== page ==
In today’s dynamic, fast-evolving business landscape, new gaps in the market are opening up on a daily basis. In recent years, much of the innovation in the business world has stemmed from startup companies, capitalizing on the opportunities presented to them by the emergence of disruptive technologies such as the internet, social media, and mobile telecommunications.
You can tell a lot about the state of play in a technological society by looking at the types of companies that are being formed to cater for it. These are a reflection both of the opportunities that are being created for new enterprise, and the way that entrepreneurs are reacting to these opportunities.
New businesses do not exist in a vacuum, however. In many cases, they need significant investment in order to establish themselves, and this is contingent upon finding people to back them financially. This brings with it a dynamic of its own – the influence of venture capital on the types of business that are emerging, evidenced by the flow of funds from VC into startups at various stages of development.
This complex web of relationships between startups, venture capital, and founders may have been difficult, if not technically impossible, to discern just a few years ago. But with the advent of big data and online resources such as Crunchbase, an offshoot of top technology and business website TechCrunch that makes information about technology firms publicly available, this information is now available to everyone.
Recently, online infographics and data visualization platform visual.ly has produced an interactive visual guide to the startup universe that displays all of this information in an easily accessible, interactive format. The many thousands of startups are divided into sub-sectors, with the numbers of startups giving an indication of the areas of tech that are seeing the greatest growth and innovation at the present time.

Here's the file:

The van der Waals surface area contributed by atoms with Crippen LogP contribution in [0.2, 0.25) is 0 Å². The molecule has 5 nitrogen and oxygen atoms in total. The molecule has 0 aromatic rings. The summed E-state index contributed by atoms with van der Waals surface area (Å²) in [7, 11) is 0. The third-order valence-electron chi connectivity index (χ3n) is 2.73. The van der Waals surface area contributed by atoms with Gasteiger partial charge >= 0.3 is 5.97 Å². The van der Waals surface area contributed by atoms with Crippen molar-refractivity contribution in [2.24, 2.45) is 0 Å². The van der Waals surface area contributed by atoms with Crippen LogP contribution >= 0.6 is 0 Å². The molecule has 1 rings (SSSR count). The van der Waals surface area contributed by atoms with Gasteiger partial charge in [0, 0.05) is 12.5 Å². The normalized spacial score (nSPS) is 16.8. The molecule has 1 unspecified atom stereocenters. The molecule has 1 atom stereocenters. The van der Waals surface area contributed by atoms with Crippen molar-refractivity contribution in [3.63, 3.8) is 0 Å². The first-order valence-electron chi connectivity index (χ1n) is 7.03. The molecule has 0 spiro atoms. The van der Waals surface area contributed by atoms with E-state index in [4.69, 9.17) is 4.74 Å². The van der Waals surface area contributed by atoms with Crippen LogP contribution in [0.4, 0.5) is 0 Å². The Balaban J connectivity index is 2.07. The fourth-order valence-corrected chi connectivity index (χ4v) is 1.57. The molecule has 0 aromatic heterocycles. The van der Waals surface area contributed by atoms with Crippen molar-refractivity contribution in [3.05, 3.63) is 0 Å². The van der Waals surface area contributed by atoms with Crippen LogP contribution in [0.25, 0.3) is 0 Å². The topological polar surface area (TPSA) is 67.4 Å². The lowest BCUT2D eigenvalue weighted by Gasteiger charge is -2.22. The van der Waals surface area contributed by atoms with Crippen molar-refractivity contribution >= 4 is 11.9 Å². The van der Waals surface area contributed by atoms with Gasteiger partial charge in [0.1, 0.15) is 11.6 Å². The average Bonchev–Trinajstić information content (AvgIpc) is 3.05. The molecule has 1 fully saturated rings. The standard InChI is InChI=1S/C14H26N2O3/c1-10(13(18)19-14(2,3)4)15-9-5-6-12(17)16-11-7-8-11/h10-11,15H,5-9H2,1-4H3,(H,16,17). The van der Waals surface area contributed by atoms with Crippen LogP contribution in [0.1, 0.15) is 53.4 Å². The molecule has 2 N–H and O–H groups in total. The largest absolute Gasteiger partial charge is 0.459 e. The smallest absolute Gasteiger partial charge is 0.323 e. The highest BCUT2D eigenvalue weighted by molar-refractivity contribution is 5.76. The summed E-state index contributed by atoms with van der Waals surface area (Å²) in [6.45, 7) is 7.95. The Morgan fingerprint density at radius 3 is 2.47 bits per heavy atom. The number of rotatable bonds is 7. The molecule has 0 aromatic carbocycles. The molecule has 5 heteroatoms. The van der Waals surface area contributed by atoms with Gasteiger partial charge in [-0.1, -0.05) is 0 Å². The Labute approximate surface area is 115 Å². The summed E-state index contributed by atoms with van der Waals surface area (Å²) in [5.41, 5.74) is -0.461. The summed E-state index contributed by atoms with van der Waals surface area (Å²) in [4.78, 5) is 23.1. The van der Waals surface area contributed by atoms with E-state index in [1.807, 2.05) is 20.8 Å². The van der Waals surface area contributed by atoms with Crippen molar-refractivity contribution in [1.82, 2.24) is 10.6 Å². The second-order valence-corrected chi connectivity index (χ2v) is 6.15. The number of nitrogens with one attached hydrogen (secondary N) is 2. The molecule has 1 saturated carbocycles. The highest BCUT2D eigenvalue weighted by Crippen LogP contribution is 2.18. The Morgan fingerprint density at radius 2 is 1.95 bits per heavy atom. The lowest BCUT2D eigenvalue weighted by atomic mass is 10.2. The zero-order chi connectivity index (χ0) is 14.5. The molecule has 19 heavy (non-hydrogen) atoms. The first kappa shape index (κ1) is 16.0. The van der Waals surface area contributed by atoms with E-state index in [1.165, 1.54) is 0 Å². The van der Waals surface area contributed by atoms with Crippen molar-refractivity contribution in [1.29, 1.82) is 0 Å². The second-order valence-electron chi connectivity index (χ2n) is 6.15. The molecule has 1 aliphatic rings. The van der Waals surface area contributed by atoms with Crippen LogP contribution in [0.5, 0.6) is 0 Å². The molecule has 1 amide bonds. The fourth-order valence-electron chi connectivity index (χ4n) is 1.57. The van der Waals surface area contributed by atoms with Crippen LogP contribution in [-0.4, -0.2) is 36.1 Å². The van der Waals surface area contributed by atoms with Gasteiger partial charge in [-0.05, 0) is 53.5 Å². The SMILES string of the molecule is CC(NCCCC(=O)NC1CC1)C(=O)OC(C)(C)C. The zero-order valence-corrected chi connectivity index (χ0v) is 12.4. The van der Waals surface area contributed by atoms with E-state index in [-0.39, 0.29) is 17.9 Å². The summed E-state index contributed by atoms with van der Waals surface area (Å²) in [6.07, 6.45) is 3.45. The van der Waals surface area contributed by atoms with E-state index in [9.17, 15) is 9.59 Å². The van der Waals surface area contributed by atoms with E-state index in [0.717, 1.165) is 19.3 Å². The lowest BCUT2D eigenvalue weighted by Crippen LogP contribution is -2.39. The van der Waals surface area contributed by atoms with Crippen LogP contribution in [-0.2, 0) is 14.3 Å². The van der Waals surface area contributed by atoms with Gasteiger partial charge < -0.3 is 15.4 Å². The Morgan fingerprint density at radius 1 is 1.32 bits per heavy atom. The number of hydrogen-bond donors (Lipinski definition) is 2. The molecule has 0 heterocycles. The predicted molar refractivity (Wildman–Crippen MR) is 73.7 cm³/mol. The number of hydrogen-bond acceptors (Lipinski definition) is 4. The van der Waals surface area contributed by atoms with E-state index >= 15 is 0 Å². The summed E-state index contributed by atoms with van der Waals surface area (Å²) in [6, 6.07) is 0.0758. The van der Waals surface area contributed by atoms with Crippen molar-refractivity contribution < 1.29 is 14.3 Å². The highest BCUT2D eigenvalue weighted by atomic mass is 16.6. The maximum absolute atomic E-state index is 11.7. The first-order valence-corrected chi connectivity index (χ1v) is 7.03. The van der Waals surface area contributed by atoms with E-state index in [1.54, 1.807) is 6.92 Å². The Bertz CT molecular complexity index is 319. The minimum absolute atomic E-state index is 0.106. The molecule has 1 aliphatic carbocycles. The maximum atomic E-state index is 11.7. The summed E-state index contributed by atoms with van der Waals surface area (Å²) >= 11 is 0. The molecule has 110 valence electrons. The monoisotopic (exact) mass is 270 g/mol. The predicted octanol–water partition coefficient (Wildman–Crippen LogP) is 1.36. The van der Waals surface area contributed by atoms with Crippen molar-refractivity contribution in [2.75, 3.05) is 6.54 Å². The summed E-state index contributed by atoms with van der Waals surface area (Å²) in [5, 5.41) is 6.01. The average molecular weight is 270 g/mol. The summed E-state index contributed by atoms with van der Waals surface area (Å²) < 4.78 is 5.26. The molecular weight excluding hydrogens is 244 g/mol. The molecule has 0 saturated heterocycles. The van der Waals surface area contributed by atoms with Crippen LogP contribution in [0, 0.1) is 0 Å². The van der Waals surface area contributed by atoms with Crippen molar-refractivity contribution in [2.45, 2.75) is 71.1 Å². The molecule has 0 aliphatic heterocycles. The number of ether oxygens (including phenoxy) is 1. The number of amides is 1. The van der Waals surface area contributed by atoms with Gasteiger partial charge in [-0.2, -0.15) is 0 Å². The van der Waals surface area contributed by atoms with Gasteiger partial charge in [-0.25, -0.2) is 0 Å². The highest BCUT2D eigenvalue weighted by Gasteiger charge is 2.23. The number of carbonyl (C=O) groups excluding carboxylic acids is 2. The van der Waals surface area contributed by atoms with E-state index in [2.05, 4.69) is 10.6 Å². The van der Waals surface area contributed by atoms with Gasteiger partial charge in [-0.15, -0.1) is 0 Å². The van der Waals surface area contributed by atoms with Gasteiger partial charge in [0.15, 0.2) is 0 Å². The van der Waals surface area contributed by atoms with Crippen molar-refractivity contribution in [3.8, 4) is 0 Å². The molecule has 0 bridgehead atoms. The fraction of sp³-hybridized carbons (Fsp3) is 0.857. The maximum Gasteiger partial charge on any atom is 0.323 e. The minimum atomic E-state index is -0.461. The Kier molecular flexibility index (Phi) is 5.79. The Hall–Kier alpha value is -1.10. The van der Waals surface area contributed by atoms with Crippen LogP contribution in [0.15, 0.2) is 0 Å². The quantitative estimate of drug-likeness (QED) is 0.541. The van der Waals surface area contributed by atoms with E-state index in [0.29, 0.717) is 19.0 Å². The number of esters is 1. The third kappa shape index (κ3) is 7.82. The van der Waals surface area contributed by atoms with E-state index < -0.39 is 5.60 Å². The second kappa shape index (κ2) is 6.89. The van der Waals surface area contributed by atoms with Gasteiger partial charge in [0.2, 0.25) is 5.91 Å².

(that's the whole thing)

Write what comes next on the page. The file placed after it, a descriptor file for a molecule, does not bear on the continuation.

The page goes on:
Clicking on any of the sub-sectors provides a drop-down menu of the startups in that sector, although with many of the categories running into the thousands, it’s probably easier to search for the company you are interested in via the search box. Once you have selected a company, you will be presented with a visualisation the company’s history of funding, with lines pointing off to the founders and venture capital companies and the point at which they entered the picture.
From here, you can click on any of the founders or venture capital firms to see what else they are involved in. The guide can also be searched by VC company or founder to reveal the same information. By using this guide, you can see how the worlds of startups, VC, and founders are connected, revealing a universe of business stories – and perhaps discovering potential sources of funding for your own business.
I am a writer based in London, specialising in finance, trading, investment, and forex. Aside from the articles and content I write for IntelligentHQ, I also write for euroinvestor.com, and I have also written educational trading and investment guides for various websites including tradingquarter.com. Before specialising in finance, I worked as a writer for various digital marketing firms, specialising in online SEO-friendly content. I grew up in Aberdeen, Scotland, and I have an MA in English Literature from the University of Glasgow and I am a lead musician in a band. You can find me on twitter @pmilne100.